Willie “The Lion” Smith, one of the great jazz and stride pianists, had a unique way of playing and composing that is matched in Twyla Tharp’s Baker’s Dozen, a cream puff of a work first seen in 1979. This is fun Tharp, full of dips and doodling, slouching and sliding contrasting with high-flying lifts, a bit of pointe work. The dozen dancers constantly poach partners from each other, sometimes waltzing together but more often good-naturedly throwing and tugging each other around. Tharp has a highly individual dance vocabulary that veers from Broadway swing style to classical ballet. Yet it always keeps up with Smith’s stylistically innovative counterpoint and harmony.
Michele Wiles, Craig Salstein, Misty Copeland, Sarawanee Tanatanit and Blaine Hoven were outstanding. But everyone, whether in a group lining up, splitting up, strolling forward then reversing themselves, or surprising each other in momentary pas de deux and trios that rarely ended as expected, acquitted themselves well. Santo Loquasto’s casual all-white costumes look contemporary and if Barbara Bilach couldn’t quite match the keyboard pyrotechnics of “The Lion”, as transcribed by Dick Hyman, she was not far off. A revival to cherish.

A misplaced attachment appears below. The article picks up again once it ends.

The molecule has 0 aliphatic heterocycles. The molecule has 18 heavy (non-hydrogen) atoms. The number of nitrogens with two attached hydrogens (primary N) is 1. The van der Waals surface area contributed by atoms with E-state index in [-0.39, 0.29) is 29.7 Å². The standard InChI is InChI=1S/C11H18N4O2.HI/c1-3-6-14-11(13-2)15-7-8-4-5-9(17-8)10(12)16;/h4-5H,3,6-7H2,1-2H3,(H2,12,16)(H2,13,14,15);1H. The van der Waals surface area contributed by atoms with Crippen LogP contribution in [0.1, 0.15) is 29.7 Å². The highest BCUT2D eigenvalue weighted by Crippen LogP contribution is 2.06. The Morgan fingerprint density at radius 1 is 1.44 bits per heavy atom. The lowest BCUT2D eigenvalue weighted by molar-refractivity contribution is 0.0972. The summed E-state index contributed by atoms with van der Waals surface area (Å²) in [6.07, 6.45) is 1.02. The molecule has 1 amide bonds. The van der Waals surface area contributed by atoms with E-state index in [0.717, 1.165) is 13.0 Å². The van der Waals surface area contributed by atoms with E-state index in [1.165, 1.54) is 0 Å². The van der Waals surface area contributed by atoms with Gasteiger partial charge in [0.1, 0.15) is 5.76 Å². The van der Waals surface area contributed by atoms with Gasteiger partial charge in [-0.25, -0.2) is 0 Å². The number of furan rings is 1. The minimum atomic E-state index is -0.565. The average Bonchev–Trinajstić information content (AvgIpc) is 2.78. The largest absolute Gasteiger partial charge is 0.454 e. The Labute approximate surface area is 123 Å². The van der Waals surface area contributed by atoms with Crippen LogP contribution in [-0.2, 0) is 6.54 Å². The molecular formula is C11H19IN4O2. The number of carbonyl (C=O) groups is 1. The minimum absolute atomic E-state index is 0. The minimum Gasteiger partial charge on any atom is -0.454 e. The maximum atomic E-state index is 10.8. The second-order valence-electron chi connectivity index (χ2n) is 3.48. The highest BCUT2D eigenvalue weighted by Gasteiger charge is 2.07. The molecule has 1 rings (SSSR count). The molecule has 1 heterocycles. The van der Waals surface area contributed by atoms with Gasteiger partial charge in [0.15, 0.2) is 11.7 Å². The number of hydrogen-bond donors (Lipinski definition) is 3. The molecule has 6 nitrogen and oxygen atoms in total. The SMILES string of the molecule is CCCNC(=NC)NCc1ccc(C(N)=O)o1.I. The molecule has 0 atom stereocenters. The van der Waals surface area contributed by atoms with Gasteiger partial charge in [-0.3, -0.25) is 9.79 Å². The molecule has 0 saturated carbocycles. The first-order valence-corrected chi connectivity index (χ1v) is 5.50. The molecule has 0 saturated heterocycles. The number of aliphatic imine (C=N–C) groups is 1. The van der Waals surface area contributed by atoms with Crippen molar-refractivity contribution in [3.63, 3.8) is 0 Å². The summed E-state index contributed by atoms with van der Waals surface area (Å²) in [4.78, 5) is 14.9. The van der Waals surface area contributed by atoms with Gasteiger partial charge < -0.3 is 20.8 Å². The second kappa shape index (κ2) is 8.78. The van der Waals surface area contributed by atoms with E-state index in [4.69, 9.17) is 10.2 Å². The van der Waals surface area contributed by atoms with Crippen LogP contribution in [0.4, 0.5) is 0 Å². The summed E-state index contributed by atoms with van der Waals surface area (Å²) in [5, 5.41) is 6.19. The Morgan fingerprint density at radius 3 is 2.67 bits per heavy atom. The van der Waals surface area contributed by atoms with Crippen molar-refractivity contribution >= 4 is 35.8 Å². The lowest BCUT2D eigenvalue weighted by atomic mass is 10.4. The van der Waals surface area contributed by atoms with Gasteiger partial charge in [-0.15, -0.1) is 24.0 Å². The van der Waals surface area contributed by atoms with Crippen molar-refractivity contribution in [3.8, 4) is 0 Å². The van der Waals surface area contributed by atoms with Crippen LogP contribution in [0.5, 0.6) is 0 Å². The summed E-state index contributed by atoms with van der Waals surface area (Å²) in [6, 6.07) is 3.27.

Not so Tharp’s Sinatra Suite with Luciana Paris and Marcelo Gomes, a pas de deux to some of Sinatra’s greatest hits. Once a wry, even cynical tribute to Sinatra’s descriptive ditties, such as “My Way” and “That’s Life”, it’s been reduced from a suite for several couples to a push-me-pull-you twosome. As performed here, it failed to ignite.
Finland’s best-known choreographer Jorma Elo has been influenced by Mats Ek (of the Cullberg Ballet), Jiri Killian and Mikko Nissenen, a fellow Finn now heading the Boston Ballet. Elo’s latest piece, C to C, is hardly C to shining C. It’s set to Philip Glass’s anaemic-sounding tribute to the artist Chuck Close and is played on stage by Bruce Levingston.
Close’s red backdrop for the second half of the ballet is the brightest thing in it. The ballet starts with figures in stiff cloaks and skirts, standing inanimately. Cloaks removed, the action begins as Maria Riccetto and Sascha Radetsky, Jacquelyn Reyes and Craig Salstein, Stella Abrera and Blaine Hoven launch into Elo’s disjointed choreography, which is particularly jerky for the arms and upper body. There are some less restrictive, conventionally classical moves, yet Radetsky’s important solo seemed to tether him to the ground. Overall, Elo’s choreography felt more like work in progress than a finished product.